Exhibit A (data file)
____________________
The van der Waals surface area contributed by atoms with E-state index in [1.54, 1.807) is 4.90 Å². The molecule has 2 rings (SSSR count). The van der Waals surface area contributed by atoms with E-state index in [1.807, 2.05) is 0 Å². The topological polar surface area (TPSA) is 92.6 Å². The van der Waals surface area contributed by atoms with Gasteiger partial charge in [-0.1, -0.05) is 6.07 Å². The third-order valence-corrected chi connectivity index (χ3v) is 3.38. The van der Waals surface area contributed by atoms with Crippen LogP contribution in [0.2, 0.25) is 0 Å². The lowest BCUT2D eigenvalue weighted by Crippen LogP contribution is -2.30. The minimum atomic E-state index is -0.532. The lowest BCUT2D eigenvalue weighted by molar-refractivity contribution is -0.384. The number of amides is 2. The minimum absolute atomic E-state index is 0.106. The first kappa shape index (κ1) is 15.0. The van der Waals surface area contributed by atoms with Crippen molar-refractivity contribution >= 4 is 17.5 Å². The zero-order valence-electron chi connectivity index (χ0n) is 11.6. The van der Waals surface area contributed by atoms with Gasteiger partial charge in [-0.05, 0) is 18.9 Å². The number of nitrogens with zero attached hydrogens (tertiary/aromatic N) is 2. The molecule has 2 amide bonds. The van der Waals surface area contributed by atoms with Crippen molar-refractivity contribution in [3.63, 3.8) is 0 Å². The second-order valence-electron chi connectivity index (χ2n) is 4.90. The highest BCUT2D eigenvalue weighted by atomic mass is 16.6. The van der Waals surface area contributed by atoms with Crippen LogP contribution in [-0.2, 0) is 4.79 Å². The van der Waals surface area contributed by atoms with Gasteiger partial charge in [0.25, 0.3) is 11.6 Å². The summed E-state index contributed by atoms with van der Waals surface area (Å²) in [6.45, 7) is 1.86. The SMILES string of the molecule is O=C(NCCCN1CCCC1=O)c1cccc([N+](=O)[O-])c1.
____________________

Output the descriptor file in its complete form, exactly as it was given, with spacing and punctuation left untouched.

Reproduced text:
The van der Waals surface area contributed by atoms with E-state index in [1.54, 1.807) is 4.90 Å². The molecule has 2 rings (SSSR count). The van der Waals surface area contributed by atoms with E-state index in [1.807, 2.05) is 0 Å². The topological polar surface area (TPSA) is 92.6 Å². The van der Waals surface area contributed by atoms with Gasteiger partial charge in [-0.1, -0.05) is 6.07 Å². The third-order valence-corrected chi connectivity index (χ3v) is 3.38. The van der Waals surface area contributed by atoms with Crippen LogP contribution in [0.2, 0.25) is 0 Å². The lowest BCUT2D eigenvalue weighted by Crippen LogP contribution is -2.30. The minimum atomic E-state index is -0.532. The lowest BCUT2D eigenvalue weighted by molar-refractivity contribution is -0.384. The number of amides is 2. The minimum absolute atomic E-state index is 0.106. The first kappa shape index (κ1) is 15.0. The van der Waals surface area contributed by atoms with Crippen molar-refractivity contribution >= 4 is 17.5 Å². The zero-order valence-electron chi connectivity index (χ0n) is 11.6. The van der Waals surface area contributed by atoms with Gasteiger partial charge in [-0.05, 0) is 18.9 Å². The number of nitrogens with zero attached hydrogens (tertiary/aromatic N) is 2. The molecule has 2 amide bonds. The van der Waals surface area contributed by atoms with Crippen molar-refractivity contribution in [3.63, 3.8) is 0 Å². The second-order valence-electron chi connectivity index (χ2n) is 4.90. The highest BCUT2D eigenvalue weighted by atomic mass is 16.6. The van der Waals surface area contributed by atoms with Crippen LogP contribution in [-0.2, 0) is 4.79 Å². The van der Waals surface area contributed by atoms with Gasteiger partial charge in [0.25, 0.3) is 11.6 Å². The summed E-state index contributed by atoms with van der Waals surface area (Å²) in [6.45, 7) is 1.86. The SMILES string of the molecule is O=C(NCCCN1CCCC1=O)c1cccc([N+](=O)[O-])c1.